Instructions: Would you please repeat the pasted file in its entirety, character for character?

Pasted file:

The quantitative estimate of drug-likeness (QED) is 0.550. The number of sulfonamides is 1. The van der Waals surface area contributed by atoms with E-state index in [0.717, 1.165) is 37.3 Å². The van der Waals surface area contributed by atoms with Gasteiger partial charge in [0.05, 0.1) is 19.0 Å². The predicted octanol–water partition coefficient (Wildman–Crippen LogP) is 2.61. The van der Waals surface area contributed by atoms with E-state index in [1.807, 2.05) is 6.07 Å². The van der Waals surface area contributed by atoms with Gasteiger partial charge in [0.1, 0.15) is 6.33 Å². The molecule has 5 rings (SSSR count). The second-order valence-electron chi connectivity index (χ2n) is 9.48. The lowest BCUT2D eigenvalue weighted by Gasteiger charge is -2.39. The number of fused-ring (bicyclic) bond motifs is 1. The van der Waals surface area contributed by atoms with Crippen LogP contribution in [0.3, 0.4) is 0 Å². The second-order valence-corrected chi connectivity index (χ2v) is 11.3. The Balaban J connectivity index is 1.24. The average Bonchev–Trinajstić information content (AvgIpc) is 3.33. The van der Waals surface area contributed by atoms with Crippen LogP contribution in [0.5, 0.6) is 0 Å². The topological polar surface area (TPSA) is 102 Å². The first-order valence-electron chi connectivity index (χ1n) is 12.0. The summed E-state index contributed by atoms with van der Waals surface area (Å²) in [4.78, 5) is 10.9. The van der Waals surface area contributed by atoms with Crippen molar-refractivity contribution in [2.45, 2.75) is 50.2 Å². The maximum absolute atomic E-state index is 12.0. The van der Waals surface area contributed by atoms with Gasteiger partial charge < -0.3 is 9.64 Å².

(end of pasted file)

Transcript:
The quantitative estimate of drug-likeness (QED) is 0.550. The number of sulfonamides is 1. The van der Waals surface area contributed by atoms with E-state index in [0.717, 1.165) is 37.3 Å². The van der Waals surface area contributed by atoms with Gasteiger partial charge in [0.05, 0.1) is 19.0 Å². The predicted octanol–water partition coefficient (Wildman–Crippen LogP) is 2.61. The van der Waals surface area contributed by atoms with E-state index in [1.807, 2.05) is 6.07 Å². The van der Waals surface area contributed by atoms with Gasteiger partial charge in [0.1, 0.15) is 6.33 Å². The molecule has 5 rings (SSSR count). The second-order valence-electron chi connectivity index (χ2n) is 9.48. The lowest BCUT2D eigenvalue weighted by Gasteiger charge is -2.39. The number of fused-ring (bicyclic) bond motifs is 1. The van der Waals surface area contributed by atoms with Crippen LogP contribution in [0.3, 0.4) is 0 Å². The second-order valence-corrected chi connectivity index (χ2v) is 11.3. The Balaban J connectivity index is 1.24. The average Bonchev–Trinajstić information content (AvgIpc) is 3.33. The van der Waals surface area contributed by atoms with Crippen LogP contribution in [0.5, 0.6) is 0 Å². The topological polar surface area (TPSA) is 102 Å². The first-order valence-electron chi connectivity index (χ1n) is 12.0. The summed E-state index contributed by atoms with van der Waals surface area (Å²) in [4.78, 5) is 10.9. The van der Waals surface area contributed by atoms with Crippen molar-refractivity contribution in [2.45, 2.75) is 50.2 Å². The maximum absolute atomic E-state index is 12.0. The van der Waals surface area contributed by atoms with Gasteiger partial charge < -0.3 is 9.64 Å².